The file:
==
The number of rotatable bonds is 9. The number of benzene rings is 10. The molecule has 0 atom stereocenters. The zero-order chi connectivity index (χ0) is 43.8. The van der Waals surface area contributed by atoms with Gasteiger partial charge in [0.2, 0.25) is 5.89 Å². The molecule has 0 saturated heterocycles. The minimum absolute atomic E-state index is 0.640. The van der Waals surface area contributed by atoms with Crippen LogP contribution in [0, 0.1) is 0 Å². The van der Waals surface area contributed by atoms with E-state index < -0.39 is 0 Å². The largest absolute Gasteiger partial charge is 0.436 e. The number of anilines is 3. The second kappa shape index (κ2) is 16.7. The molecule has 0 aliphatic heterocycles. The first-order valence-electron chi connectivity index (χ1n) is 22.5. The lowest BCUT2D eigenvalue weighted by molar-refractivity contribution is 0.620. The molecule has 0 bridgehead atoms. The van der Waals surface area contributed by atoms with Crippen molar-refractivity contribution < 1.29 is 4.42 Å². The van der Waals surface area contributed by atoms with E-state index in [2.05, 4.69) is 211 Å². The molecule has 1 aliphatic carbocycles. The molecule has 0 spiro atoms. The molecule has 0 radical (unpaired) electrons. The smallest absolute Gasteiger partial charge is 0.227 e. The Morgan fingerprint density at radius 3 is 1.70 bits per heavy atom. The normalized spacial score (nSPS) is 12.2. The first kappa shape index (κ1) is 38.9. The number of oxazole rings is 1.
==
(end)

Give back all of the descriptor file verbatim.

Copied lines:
The number of rotatable bonds is 9. The number of benzene rings is 10. The molecule has 0 atom stereocenters. The zero-order chi connectivity index (χ0) is 43.8. The van der Waals surface area contributed by atoms with Gasteiger partial charge in [0.2, 0.25) is 5.89 Å². The molecule has 0 saturated heterocycles. The minimum absolute atomic E-state index is 0.640. The van der Waals surface area contributed by atoms with Crippen LogP contribution in [0, 0.1) is 0 Å². The van der Waals surface area contributed by atoms with E-state index < -0.39 is 0 Å². The largest absolute Gasteiger partial charge is 0.436 e. The number of anilines is 3. The second kappa shape index (κ2) is 16.7. The molecule has 0 aliphatic heterocycles. The first-order valence-electron chi connectivity index (χ1n) is 22.5. The lowest BCUT2D eigenvalue weighted by molar-refractivity contribution is 0.620. The molecule has 0 bridgehead atoms. The van der Waals surface area contributed by atoms with Crippen molar-refractivity contribution < 1.29 is 4.42 Å². The van der Waals surface area contributed by atoms with E-state index in [2.05, 4.69) is 211 Å². The molecule has 1 aliphatic carbocycles. The molecule has 0 spiro atoms. The molecule has 0 radical (unpaired) electrons. The smallest absolute Gasteiger partial charge is 0.227 e. The Morgan fingerprint density at radius 3 is 1.70 bits per heavy atom. The normalized spacial score (nSPS) is 12.2. The first kappa shape index (κ1) is 38.9. The number of oxazole rings is 1.